The lack of knowledge associated with Maori cultural sites, features and landscapes in Auckland results in the continued threat of degradation and destruction of the values associated with our Maori cultural heritage from the adverse effects of subdivision, use and development.Where sufficient information exists on the location and values of sites, the Unitary Plan can afford protection through scheduling of sites through the Sites of Significance to Mana Whenua overlay. Scheduling offers the greatest protection through the Unitary Plan, as a significant amount of research is required to provide a robust basis for scheduling these sites.Despite a large number of Mana Whenua groups having a strong association with the Auckland area, within Auckland very few sites have been scheduled. The lack of scheduling may be due to a number of reasons including the sensitivity of the information surrounding the protection of the site, and the reluctance of Mana Whenua to make this information available in a public document. There are thousands of areas, features and sites within Auckland where there is a high likelihood of Maori cultural heritage being discovered or affected. It is important that there are robust processes to ensure that the values associated with areas, features and sites that are not scheduled are also appropriately recognised and managed. Knowledge of where Maori cultural heritage may exist helps reduce the risk of damage, enable development that properly reflects the values associated with the context of an area, informs land owners and applicants of the characteristics of their site, and helps to avoid major time and cost implications to applicants when development is halted by accidental discovery.Sources such as Treaty of Waitangi settlement legislation and deeds of settlement provide robust evidence on areas, features and sites of significance to Mana Whenua for their tangible or intangible values. Other documents identify locations where Maori cultural heritage has been recorded or discovered in the past. This is further supported by Mana Whenua involvement in accidental discovery protocols. These information sources have been collated into a non-statutory Maori cultural heritage alert layer, which will be updated as new information becomes available on council’s geographic information system (GIS). The use of an alert layer provides a precautionary approach to management of Maori cultural heritage and an early warning to know when engagement with Mana Whenua or a cultural impact assessment may be required.If Maori cultural heritage is identified through engagement or discovered, the relevant Maori cultural heritage rules will apply. Mana Whenua have the right to choose not to identify places or values of historic, cultural or spiritual significance or special value. Further work will be undertaken with Mana Whenua to formally review and consider the most appropriate method to protect these areas, features and sites to achieve Mana Whenua aspirations.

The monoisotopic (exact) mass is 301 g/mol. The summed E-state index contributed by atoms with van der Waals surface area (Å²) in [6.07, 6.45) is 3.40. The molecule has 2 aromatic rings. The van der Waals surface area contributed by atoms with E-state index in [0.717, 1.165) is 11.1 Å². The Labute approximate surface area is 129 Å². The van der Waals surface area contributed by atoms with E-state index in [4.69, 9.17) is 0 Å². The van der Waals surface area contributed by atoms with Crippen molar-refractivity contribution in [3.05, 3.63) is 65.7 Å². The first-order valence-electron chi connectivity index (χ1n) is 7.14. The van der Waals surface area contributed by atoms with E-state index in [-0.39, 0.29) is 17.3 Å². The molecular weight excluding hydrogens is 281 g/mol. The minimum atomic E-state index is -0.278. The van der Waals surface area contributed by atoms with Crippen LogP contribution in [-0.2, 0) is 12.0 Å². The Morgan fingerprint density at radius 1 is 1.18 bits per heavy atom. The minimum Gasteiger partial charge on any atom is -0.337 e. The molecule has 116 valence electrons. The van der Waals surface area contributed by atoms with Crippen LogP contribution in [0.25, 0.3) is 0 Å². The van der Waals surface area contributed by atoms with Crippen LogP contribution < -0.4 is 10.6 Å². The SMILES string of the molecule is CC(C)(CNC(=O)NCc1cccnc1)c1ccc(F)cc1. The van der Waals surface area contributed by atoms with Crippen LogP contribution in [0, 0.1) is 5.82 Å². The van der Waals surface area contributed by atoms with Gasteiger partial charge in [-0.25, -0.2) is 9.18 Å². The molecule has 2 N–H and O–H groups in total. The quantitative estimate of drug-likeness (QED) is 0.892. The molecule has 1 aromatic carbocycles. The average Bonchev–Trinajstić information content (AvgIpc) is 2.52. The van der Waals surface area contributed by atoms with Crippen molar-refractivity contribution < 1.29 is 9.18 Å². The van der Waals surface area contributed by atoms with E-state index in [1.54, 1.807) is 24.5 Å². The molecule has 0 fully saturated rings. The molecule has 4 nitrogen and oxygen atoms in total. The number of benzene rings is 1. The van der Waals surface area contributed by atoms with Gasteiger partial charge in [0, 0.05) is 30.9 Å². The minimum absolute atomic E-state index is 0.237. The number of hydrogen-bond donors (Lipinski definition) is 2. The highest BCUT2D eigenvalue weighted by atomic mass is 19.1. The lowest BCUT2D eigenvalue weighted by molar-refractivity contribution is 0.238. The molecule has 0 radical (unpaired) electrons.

Maori cultural landscapes (areas of significance to Mana Whenua)Maori cultural heritage extends beyond individual sites of significance and includes wider ‘areas’ of historic occupation, where Mana Whenua values and associations with the landscape are reflected through landmarks, place names, portages, areas of seasonal occupation and historical transport routes that are also of importance to Mana Whenua.Mana Whenua liken their cultural landscape to their cultural footprint/tapuwae – which is of Maori cultural heritage in its own right. It is not site-specific; rather it is the context of the landscape, the volcanic maunga fields, and the numerous waterways and tributaries overlaid by layers of Maori history. Maori cultural landscapes provide the context and identify relationships within which areas, features and sites of significance to Mana Whenua exist, recognising that sites do not exist in isolation. It is important that Mana Whenua values and associations present in the landscape are retained so that future generations can pass on traditional skills and knowledge. In some cases, protection is appropriate for areas, features and sites that are important to the wider Maori community and not specifically for their significance to Mana Whenua.It is important that Mana Whenua values and associations are considered early in the planning process. Ensuring sensitive development and reflection of these values and associations in the landscape can often add value to subdivision, use and development. The connection of Mana Whenua to their culture and traditions is enhanced through the reflection of their values and associations in the land and seascape.Maori cultural landscapes are identified in the Maori cultural heritage alert layer as guidance. The Maori cultural heritage controls in Part 4 - Rules relate to unscheduled areas, features and sites:a. where Maori cultural heritage is known to be present or there is a high likelihood of being presentb. that are identified through accidental discovery (e.g. koiwi, archaeology and artefacts of Maori origin).The controls recognise that the majority of Maori cultural heritage is not scheduled within the Unitary Plan and provides a form of protection for these areas, features and sites by adopting a precautionary approach.Information managementMaori knowledge is traditionally passed down orally from one generation to the next. Tohunga and kaumatua are repositories of knowledge and are highly regarded for their knowledge of the spiritual and physical realms. These customs are still commonplace in Maori culture and it is important that sensitive information is managed in accordance with protocols that have been agreed with Mana Whenua.